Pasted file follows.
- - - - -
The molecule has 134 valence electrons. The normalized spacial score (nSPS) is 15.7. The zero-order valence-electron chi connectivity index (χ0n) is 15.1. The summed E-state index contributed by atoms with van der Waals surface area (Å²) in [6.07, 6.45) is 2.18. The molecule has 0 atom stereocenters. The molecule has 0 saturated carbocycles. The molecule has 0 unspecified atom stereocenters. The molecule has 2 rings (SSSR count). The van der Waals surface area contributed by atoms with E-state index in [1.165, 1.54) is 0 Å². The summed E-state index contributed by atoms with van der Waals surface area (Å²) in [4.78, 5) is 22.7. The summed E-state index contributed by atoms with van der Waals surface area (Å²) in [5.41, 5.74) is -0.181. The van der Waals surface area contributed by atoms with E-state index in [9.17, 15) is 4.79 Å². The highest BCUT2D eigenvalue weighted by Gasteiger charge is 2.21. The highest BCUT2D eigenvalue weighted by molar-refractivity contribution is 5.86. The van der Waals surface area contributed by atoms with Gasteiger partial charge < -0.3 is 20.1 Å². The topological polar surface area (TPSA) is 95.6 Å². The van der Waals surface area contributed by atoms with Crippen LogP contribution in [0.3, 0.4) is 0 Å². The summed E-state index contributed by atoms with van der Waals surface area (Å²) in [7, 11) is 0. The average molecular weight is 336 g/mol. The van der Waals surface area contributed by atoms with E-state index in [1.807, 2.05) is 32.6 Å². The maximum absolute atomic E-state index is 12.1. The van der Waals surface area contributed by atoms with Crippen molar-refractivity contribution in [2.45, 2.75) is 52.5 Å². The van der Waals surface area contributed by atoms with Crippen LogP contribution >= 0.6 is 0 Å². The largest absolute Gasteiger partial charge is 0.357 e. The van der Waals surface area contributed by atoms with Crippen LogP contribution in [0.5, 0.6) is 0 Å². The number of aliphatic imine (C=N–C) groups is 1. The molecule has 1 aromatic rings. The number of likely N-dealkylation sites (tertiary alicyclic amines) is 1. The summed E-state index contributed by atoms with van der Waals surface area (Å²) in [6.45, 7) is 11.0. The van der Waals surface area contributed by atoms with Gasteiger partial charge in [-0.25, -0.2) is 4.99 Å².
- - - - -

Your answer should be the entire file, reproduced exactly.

The molecule has 134 valence electrons. The normalized spacial score (nSPS) is 15.7. The zero-order valence-electron chi connectivity index (χ0n) is 15.1. The summed E-state index contributed by atoms with van der Waals surface area (Å²) in [6.07, 6.45) is 2.18. The molecule has 0 atom stereocenters. The molecule has 0 saturated carbocycles. The molecule has 0 unspecified atom stereocenters. The molecule has 2 rings (SSSR count). The van der Waals surface area contributed by atoms with E-state index in [1.165, 1.54) is 0 Å². The summed E-state index contributed by atoms with van der Waals surface area (Å²) in [4.78, 5) is 22.7. The summed E-state index contributed by atoms with van der Waals surface area (Å²) in [5.41, 5.74) is -0.181. The van der Waals surface area contributed by atoms with E-state index in [9.17, 15) is 4.79 Å². The highest BCUT2D eigenvalue weighted by Gasteiger charge is 2.21. The highest BCUT2D eigenvalue weighted by molar-refractivity contribution is 5.86. The van der Waals surface area contributed by atoms with Gasteiger partial charge < -0.3 is 20.1 Å². The topological polar surface area (TPSA) is 95.6 Å². The van der Waals surface area contributed by atoms with Crippen LogP contribution in [0.3, 0.4) is 0 Å². The summed E-state index contributed by atoms with van der Waals surface area (Å²) in [7, 11) is 0. The average molecular weight is 336 g/mol. The van der Waals surface area contributed by atoms with E-state index in [1.807, 2.05) is 32.6 Å². The maximum absolute atomic E-state index is 12.1. The van der Waals surface area contributed by atoms with Crippen molar-refractivity contribution in [2.45, 2.75) is 52.5 Å². The van der Waals surface area contributed by atoms with Crippen LogP contribution >= 0.6 is 0 Å². The largest absolute Gasteiger partial charge is 0.357 e. The van der Waals surface area contributed by atoms with Crippen LogP contribution in [0.5, 0.6) is 0 Å². The number of aliphatic imine (C=N–C) groups is 1. The molecule has 1 aromatic rings. The number of likely N-dealkylation sites (tertiary alicyclic amines) is 1. The summed E-state index contributed by atoms with van der Waals surface area (Å²) in [6.45, 7) is 11.0. The van der Waals surface area contributed by atoms with Gasteiger partial charge in [-0.25, -0.2) is 4.99 Å².